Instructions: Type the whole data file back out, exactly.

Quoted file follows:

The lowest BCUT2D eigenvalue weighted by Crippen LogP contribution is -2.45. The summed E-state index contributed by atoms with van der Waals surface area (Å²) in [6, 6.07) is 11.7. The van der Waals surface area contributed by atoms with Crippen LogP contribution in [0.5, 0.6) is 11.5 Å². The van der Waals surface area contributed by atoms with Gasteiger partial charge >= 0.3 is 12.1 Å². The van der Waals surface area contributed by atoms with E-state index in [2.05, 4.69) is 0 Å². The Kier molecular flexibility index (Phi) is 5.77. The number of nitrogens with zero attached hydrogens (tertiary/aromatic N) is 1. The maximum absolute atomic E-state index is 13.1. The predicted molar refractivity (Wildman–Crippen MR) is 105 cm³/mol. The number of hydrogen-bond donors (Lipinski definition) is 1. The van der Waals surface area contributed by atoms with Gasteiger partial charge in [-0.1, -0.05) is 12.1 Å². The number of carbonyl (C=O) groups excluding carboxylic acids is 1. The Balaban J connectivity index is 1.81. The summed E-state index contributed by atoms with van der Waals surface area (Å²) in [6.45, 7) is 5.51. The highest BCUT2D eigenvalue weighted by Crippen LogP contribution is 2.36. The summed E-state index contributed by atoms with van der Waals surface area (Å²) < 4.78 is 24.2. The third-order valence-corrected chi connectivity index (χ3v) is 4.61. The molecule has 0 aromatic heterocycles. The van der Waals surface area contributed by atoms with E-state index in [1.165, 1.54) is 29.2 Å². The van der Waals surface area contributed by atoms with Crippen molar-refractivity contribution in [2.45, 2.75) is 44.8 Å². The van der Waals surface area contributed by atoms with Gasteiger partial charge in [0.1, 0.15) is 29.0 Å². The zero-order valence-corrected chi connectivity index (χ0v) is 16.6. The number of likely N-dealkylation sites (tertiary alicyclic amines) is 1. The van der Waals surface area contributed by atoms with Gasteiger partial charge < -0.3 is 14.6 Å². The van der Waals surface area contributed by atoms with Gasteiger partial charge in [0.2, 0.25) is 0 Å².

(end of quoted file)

The lowest BCUT2D eigenvalue weighted by Crippen LogP contribution is -2.45. The summed E-state index contributed by atoms with van der Waals surface area (Å²) in [6, 6.07) is 11.7. The van der Waals surface area contributed by atoms with Crippen LogP contribution in [0.5, 0.6) is 11.5 Å². The van der Waals surface area contributed by atoms with Gasteiger partial charge >= 0.3 is 12.1 Å². The van der Waals surface area contributed by atoms with E-state index in [2.05, 4.69) is 0 Å². The Kier molecular flexibility index (Phi) is 5.77. The number of nitrogens with zero attached hydrogens (tertiary/aromatic N) is 1. The maximum absolute atomic E-state index is 13.1. The predicted molar refractivity (Wildman–Crippen MR) is 105 cm³/mol. The number of hydrogen-bond donors (Lipinski definition) is 1. The van der Waals surface area contributed by atoms with Gasteiger partial charge in [-0.1, -0.05) is 12.1 Å². The number of carbonyl (C=O) groups excluding carboxylic acids is 1. The Balaban J connectivity index is 1.81. The summed E-state index contributed by atoms with van der Waals surface area (Å²) in [6.45, 7) is 5.51. The highest BCUT2D eigenvalue weighted by Crippen LogP contribution is 2.36. The summed E-state index contributed by atoms with van der Waals surface area (Å²) < 4.78 is 24.2. The third-order valence-corrected chi connectivity index (χ3v) is 4.61. The molecule has 0 aromatic heterocycles. The van der Waals surface area contributed by atoms with E-state index in [1.165, 1.54) is 29.2 Å². The van der Waals surface area contributed by atoms with Crippen molar-refractivity contribution in [2.45, 2.75) is 44.8 Å². The van der Waals surface area contributed by atoms with Gasteiger partial charge in [0.1, 0.15) is 29.0 Å². The zero-order valence-corrected chi connectivity index (χ0v) is 16.6. The number of likely N-dealkylation sites (tertiary alicyclic amines) is 1. The van der Waals surface area contributed by atoms with Gasteiger partial charge < -0.3 is 14.6 Å². The van der Waals surface area contributed by atoms with Gasteiger partial charge in [0.2, 0.25) is 0 Å².